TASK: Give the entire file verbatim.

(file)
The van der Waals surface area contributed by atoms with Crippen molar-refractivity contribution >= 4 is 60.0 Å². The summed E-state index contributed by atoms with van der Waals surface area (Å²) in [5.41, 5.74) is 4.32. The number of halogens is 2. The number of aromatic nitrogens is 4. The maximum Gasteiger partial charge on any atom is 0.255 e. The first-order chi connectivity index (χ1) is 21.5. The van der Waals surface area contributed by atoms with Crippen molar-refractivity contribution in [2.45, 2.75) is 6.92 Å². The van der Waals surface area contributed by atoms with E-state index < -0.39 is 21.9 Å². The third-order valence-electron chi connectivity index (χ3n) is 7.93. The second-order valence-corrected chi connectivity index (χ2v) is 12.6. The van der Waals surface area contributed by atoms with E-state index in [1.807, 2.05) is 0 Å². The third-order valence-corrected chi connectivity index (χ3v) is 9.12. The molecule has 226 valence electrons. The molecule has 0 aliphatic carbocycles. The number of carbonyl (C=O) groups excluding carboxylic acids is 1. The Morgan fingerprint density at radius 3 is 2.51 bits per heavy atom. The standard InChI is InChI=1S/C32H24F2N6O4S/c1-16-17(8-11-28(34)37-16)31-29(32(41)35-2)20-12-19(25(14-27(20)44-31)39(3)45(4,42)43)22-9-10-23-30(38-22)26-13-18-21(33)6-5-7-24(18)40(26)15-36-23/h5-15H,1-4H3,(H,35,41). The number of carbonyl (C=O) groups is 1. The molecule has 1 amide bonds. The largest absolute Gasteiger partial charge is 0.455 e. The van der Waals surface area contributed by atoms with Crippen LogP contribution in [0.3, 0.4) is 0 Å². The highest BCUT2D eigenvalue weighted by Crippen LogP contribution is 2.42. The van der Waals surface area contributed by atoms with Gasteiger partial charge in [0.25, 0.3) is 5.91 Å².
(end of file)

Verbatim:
The van der Waals surface area contributed by atoms with Crippen molar-refractivity contribution >= 4 is 60.0 Å². The summed E-state index contributed by atoms with van der Waals surface area (Å²) in [5.41, 5.74) is 4.32. The number of halogens is 2. The number of aromatic nitrogens is 4. The maximum Gasteiger partial charge on any atom is 0.255 e. The first-order chi connectivity index (χ1) is 21.5. The van der Waals surface area contributed by atoms with Crippen molar-refractivity contribution in [2.45, 2.75) is 6.92 Å². The van der Waals surface area contributed by atoms with E-state index < -0.39 is 21.9 Å². The third-order valence-electron chi connectivity index (χ3n) is 7.93. The second-order valence-corrected chi connectivity index (χ2v) is 12.6. The van der Waals surface area contributed by atoms with E-state index in [1.807, 2.05) is 0 Å². The third-order valence-corrected chi connectivity index (χ3v) is 9.12. The molecule has 226 valence electrons. The molecule has 0 aliphatic carbocycles. The number of carbonyl (C=O) groups excluding carboxylic acids is 1. The Morgan fingerprint density at radius 3 is 2.51 bits per heavy atom. The standard InChI is InChI=1S/C32H24F2N6O4S/c1-16-17(8-11-28(34)37-16)31-29(32(41)35-2)20-12-19(25(14-27(20)44-31)39(3)45(4,42)43)22-9-10-23-30(38-22)26-13-18-21(33)6-5-7-24(18)40(26)15-36-23/h5-15H,1-4H3,(H,35,41). The number of carbonyl (C=O) groups is 1. The molecule has 1 amide bonds. The largest absolute Gasteiger partial charge is 0.455 e. The van der Waals surface area contributed by atoms with Crippen LogP contribution in [0.3, 0.4) is 0 Å². The highest BCUT2D eigenvalue weighted by Crippen LogP contribution is 2.42. The van der Waals surface area contributed by atoms with Gasteiger partial charge in [0.25, 0.3) is 5.91 Å².